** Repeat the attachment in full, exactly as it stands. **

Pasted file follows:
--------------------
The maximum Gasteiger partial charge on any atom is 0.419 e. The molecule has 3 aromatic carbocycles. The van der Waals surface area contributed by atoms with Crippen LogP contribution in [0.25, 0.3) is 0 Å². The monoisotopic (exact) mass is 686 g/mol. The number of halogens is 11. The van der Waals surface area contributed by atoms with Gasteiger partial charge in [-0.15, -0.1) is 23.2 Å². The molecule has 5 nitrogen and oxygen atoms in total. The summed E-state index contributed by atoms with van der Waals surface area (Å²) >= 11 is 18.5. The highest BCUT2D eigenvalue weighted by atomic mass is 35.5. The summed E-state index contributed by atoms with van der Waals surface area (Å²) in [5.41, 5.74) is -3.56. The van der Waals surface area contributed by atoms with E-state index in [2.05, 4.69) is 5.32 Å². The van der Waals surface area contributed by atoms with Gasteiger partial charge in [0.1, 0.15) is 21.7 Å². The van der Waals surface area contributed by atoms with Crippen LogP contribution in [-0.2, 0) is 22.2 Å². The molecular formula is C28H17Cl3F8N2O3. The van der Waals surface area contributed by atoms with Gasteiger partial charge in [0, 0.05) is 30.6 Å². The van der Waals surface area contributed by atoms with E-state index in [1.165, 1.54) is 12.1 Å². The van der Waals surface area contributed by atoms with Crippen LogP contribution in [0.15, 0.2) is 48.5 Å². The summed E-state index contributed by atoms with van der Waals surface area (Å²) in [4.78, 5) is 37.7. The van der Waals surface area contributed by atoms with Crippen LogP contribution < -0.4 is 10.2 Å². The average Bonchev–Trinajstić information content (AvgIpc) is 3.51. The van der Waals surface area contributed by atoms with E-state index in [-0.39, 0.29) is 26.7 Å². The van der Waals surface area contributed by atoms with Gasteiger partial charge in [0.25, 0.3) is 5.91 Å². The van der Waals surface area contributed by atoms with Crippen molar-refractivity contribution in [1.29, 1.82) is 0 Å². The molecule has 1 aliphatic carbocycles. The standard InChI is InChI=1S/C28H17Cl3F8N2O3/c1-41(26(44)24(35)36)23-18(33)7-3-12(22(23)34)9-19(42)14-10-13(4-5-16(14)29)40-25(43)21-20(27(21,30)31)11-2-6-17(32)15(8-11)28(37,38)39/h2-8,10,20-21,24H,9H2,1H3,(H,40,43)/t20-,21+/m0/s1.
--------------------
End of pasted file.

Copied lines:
The maximum Gasteiger partial charge on any atom is 0.419 e. The molecule has 3 aromatic carbocycles. The van der Waals surface area contributed by atoms with Crippen LogP contribution in [0.25, 0.3) is 0 Å². The monoisotopic (exact) mass is 686 g/mol. The number of halogens is 11. The van der Waals surface area contributed by atoms with Gasteiger partial charge in [-0.15, -0.1) is 23.2 Å². The molecule has 5 nitrogen and oxygen atoms in total. The summed E-state index contributed by atoms with van der Waals surface area (Å²) >= 11 is 18.5. The highest BCUT2D eigenvalue weighted by atomic mass is 35.5. The summed E-state index contributed by atoms with van der Waals surface area (Å²) in [5.41, 5.74) is -3.56. The van der Waals surface area contributed by atoms with E-state index in [2.05, 4.69) is 5.32 Å². The van der Waals surface area contributed by atoms with Gasteiger partial charge in [0.1, 0.15) is 21.7 Å². The van der Waals surface area contributed by atoms with Crippen LogP contribution in [-0.2, 0) is 22.2 Å². The molecular formula is C28H17Cl3F8N2O3. The van der Waals surface area contributed by atoms with Gasteiger partial charge in [0, 0.05) is 30.6 Å². The van der Waals surface area contributed by atoms with E-state index in [1.165, 1.54) is 12.1 Å². The van der Waals surface area contributed by atoms with Crippen LogP contribution in [0.15, 0.2) is 48.5 Å². The summed E-state index contributed by atoms with van der Waals surface area (Å²) in [4.78, 5) is 37.7. The van der Waals surface area contributed by atoms with Crippen LogP contribution < -0.4 is 10.2 Å². The average Bonchev–Trinajstić information content (AvgIpc) is 3.51. The van der Waals surface area contributed by atoms with E-state index in [-0.39, 0.29) is 26.7 Å². The van der Waals surface area contributed by atoms with Gasteiger partial charge in [0.25, 0.3) is 5.91 Å². The van der Waals surface area contributed by atoms with Crippen molar-refractivity contribution in [1.29, 1.82) is 0 Å². The molecule has 1 aliphatic carbocycles. The standard InChI is InChI=1S/C28H17Cl3F8N2O3/c1-41(26(44)24(35)36)23-18(33)7-3-12(22(23)34)9-19(42)14-10-13(4-5-16(14)29)40-25(43)21-20(27(21,30)31)11-2-6-17(32)15(8-11)28(37,38)39/h2-8,10,20-21,24H,9H2,1H3,(H,40,43)/t20-,21+/m0/s1.